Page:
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Setting the Soviet Past in Stone: The Iconography of the ‘Russian New Martyrs of the Twentieth Century’

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This presentation examines the emergent cult surrounding the new twentieth-century martyrs of the Russian Orthodox Church in the context of the ongoing quest for an official ‘master narrative’ of Russia’s Soviet past.

The Russian Orthodox Church opened the twenty-first century with the mass canonisation of over one thousand victims of Soviet state terror. The canonisation process has been linked to comprehensive research programmes aimed at recovering the names and stories of the new martyrs, and this research has in turn been used as the foundations for what is being described by church memory activists as a new ‘infrastructure of memory’. This research is being used in the design of new churches, the painting of icons, the writing of saints’ lives, and the shaping of a host of newly invented traditions and practices surrounding the new martyrs, such as pilgrimages to the sites where the martyrs died, and to sacred springs re-named in the martyrs’ honour. This campaign amounts to a strong bid to transform Russia’s memorial landscape; to re-define and re-contextualise the dead; to create and canonize a new narrative of the Soviet past, based on the central tropes of martyrdom and blood sacrifice; and ultimately to help shape a new Russian identity. The paper explores some recent examples of the symbolic language that is being created to represent the new martyrs.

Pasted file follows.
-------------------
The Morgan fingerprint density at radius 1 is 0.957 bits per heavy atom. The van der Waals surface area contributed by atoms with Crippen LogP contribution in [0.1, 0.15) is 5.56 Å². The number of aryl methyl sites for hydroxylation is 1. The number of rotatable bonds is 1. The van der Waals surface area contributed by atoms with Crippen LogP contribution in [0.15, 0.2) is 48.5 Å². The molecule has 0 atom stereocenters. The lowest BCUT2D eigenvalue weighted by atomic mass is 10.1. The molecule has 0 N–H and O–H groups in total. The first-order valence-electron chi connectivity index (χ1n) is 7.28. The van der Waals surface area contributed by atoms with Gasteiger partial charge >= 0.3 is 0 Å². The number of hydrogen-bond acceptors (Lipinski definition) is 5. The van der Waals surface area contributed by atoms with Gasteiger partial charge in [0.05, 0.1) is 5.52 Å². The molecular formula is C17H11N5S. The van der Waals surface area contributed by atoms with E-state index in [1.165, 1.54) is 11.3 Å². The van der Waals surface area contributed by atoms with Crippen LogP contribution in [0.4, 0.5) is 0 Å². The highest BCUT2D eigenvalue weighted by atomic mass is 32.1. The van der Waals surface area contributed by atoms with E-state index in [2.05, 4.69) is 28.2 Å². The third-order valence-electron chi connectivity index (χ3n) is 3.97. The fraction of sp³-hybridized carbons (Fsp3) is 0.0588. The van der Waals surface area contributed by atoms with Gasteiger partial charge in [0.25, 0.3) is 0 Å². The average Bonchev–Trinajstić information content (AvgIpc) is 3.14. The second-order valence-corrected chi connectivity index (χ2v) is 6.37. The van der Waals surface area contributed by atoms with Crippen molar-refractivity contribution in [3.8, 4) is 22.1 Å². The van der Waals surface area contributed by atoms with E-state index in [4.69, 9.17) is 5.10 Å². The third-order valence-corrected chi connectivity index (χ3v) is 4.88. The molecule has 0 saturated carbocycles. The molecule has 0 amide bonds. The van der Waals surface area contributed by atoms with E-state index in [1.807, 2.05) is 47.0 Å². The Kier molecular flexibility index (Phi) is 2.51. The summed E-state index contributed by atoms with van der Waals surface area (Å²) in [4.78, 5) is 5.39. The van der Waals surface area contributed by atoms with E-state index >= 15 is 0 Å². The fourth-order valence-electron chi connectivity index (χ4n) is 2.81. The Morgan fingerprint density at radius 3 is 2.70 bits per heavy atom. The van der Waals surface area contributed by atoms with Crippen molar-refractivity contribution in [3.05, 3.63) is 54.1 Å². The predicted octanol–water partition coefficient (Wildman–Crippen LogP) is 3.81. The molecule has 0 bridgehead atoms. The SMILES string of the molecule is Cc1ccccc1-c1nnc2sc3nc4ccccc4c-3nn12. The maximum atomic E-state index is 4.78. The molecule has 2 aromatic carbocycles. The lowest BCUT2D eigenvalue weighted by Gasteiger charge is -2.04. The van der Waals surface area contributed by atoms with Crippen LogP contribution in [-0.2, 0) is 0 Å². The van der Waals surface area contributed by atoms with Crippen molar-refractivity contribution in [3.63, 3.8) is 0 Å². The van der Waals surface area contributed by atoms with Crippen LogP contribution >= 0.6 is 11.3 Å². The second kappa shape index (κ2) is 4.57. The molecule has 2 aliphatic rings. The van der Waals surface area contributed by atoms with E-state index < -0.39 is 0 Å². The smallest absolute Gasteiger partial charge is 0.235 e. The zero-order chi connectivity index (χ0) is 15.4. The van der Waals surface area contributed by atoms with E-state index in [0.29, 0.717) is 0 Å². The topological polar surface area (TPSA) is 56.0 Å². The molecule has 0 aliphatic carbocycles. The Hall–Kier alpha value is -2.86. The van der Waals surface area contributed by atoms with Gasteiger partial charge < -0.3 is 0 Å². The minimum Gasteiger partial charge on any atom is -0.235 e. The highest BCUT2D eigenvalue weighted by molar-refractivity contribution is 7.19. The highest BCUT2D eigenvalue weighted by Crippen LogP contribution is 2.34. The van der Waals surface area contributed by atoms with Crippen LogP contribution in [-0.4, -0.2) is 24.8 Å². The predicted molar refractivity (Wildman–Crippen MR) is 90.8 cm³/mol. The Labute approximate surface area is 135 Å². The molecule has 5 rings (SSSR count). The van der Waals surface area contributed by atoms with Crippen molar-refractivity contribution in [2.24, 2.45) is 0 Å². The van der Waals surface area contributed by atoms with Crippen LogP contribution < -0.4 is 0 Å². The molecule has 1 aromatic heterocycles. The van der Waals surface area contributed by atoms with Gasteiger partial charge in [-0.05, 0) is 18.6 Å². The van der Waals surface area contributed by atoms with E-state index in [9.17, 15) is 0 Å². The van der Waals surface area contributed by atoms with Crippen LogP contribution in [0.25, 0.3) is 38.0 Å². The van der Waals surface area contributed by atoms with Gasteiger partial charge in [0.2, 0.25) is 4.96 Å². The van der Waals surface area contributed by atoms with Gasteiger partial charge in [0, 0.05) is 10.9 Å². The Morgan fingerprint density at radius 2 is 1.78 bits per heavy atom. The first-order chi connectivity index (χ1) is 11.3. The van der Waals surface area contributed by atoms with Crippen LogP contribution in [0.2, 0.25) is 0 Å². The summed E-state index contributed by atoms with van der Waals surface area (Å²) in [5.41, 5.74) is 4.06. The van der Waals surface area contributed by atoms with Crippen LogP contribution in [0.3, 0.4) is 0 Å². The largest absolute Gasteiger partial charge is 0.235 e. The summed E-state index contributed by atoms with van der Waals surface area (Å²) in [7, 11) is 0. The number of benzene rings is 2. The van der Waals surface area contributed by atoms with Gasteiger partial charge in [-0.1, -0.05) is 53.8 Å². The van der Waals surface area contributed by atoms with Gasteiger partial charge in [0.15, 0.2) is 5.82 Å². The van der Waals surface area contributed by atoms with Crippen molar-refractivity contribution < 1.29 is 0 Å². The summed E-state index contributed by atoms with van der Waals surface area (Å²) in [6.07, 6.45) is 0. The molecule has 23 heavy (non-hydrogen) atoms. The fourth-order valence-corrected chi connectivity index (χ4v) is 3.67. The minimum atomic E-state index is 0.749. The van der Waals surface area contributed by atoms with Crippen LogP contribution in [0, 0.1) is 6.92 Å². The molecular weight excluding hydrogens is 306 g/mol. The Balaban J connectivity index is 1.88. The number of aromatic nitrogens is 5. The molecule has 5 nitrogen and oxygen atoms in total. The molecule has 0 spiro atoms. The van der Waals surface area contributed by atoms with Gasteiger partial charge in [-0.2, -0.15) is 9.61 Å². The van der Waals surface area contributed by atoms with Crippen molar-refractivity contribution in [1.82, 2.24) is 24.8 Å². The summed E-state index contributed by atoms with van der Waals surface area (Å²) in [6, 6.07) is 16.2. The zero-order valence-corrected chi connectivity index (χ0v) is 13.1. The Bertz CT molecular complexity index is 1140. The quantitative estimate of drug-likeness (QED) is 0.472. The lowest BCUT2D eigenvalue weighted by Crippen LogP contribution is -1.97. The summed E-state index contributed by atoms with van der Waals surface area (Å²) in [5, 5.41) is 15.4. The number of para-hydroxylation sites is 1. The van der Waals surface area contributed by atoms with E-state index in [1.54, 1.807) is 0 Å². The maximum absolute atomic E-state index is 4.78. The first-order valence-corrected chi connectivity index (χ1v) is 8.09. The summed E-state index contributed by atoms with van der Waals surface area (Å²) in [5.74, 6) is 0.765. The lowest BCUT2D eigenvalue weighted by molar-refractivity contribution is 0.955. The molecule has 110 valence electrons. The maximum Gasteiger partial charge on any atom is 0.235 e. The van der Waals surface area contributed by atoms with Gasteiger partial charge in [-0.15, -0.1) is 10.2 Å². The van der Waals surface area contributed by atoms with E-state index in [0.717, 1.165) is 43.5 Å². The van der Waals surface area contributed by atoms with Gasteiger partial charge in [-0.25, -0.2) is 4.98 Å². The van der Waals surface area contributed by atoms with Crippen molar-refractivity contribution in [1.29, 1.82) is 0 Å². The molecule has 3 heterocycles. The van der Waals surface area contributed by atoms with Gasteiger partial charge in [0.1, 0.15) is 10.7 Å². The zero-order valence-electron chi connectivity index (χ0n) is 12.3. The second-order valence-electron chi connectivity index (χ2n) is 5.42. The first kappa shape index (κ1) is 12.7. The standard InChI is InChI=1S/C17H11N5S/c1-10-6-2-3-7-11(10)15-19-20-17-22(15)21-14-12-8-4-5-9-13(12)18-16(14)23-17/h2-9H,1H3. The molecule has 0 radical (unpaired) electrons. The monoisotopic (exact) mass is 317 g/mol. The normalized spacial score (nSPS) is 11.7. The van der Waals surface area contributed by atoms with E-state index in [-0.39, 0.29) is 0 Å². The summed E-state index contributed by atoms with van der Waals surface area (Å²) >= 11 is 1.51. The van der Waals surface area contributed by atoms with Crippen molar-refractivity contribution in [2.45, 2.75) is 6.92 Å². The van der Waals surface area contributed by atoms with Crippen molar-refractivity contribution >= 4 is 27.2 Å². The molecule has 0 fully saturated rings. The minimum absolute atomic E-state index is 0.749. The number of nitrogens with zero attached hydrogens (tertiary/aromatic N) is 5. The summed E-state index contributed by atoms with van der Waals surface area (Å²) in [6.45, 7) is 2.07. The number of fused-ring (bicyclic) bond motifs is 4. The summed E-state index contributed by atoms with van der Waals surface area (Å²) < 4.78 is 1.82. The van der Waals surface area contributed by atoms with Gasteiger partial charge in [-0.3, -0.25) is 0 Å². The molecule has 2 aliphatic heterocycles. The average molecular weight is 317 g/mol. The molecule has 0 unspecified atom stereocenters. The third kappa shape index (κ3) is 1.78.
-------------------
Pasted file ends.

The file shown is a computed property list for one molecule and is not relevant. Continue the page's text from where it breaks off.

This talk is part of the Darwin College Humanities and Social Sciences Group series.

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